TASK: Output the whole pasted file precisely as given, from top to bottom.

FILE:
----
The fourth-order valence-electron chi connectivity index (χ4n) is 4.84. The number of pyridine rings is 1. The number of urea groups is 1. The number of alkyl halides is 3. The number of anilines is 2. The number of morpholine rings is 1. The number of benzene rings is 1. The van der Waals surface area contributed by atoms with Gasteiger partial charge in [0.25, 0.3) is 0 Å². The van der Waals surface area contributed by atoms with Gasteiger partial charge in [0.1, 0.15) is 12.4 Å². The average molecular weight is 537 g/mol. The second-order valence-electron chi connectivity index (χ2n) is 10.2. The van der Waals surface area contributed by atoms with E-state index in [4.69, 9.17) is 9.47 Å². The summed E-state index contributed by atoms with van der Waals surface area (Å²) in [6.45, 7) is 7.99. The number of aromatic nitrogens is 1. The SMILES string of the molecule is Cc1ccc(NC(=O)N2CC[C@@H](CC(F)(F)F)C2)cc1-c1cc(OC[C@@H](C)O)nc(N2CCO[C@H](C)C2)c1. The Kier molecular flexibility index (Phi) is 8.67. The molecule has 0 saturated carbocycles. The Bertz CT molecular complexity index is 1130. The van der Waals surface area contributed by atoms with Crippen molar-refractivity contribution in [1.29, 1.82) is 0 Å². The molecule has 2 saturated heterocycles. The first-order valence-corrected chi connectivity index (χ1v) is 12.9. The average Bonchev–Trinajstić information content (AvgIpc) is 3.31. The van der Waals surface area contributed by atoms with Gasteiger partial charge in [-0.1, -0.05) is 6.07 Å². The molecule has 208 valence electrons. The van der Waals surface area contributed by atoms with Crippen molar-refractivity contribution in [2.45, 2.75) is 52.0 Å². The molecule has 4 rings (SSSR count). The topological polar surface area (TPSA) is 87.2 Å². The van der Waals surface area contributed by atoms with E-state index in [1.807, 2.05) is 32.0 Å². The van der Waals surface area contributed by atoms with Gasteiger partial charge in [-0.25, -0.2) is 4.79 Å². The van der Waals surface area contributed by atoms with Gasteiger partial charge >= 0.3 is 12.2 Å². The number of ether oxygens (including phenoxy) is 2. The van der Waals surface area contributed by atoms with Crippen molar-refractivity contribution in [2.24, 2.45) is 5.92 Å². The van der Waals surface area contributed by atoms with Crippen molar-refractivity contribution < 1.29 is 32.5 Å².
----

The fourth-order valence-electron chi connectivity index (χ4n) is 4.84. The number of pyridine rings is 1. The number of urea groups is 1. The number of alkyl halides is 3. The number of anilines is 2. The number of morpholine rings is 1. The number of benzene rings is 1. The van der Waals surface area contributed by atoms with Gasteiger partial charge in [0.25, 0.3) is 0 Å². The van der Waals surface area contributed by atoms with Gasteiger partial charge in [0.1, 0.15) is 12.4 Å². The average molecular weight is 537 g/mol. The second-order valence-electron chi connectivity index (χ2n) is 10.2. The van der Waals surface area contributed by atoms with E-state index in [4.69, 9.17) is 9.47 Å². The summed E-state index contributed by atoms with van der Waals surface area (Å²) in [6.45, 7) is 7.99. The number of aromatic nitrogens is 1. The SMILES string of the molecule is Cc1ccc(NC(=O)N2CC[C@@H](CC(F)(F)F)C2)cc1-c1cc(OC[C@@H](C)O)nc(N2CCO[C@H](C)C2)c1. The Kier molecular flexibility index (Phi) is 8.67. The molecule has 0 saturated carbocycles. The Bertz CT molecular complexity index is 1130. The van der Waals surface area contributed by atoms with Crippen molar-refractivity contribution in [1.29, 1.82) is 0 Å². The molecule has 2 saturated heterocycles. The first-order valence-corrected chi connectivity index (χ1v) is 12.9. The average Bonchev–Trinajstić information content (AvgIpc) is 3.31. The van der Waals surface area contributed by atoms with Gasteiger partial charge in [-0.1, -0.05) is 6.07 Å². The molecule has 208 valence electrons. The van der Waals surface area contributed by atoms with Crippen molar-refractivity contribution in [2.45, 2.75) is 52.0 Å². The molecule has 4 rings (SSSR count). The topological polar surface area (TPSA) is 87.2 Å². The van der Waals surface area contributed by atoms with E-state index in [1.807, 2.05) is 32.0 Å². The van der Waals surface area contributed by atoms with Gasteiger partial charge in [-0.25, -0.2) is 4.79 Å². The van der Waals surface area contributed by atoms with Gasteiger partial charge >= 0.3 is 12.2 Å². The number of ether oxygens (including phenoxy) is 2. The van der Waals surface area contributed by atoms with Crippen molar-refractivity contribution in [2.24, 2.45) is 5.92 Å². The van der Waals surface area contributed by atoms with Crippen molar-refractivity contribution < 1.29 is 32.5 Å².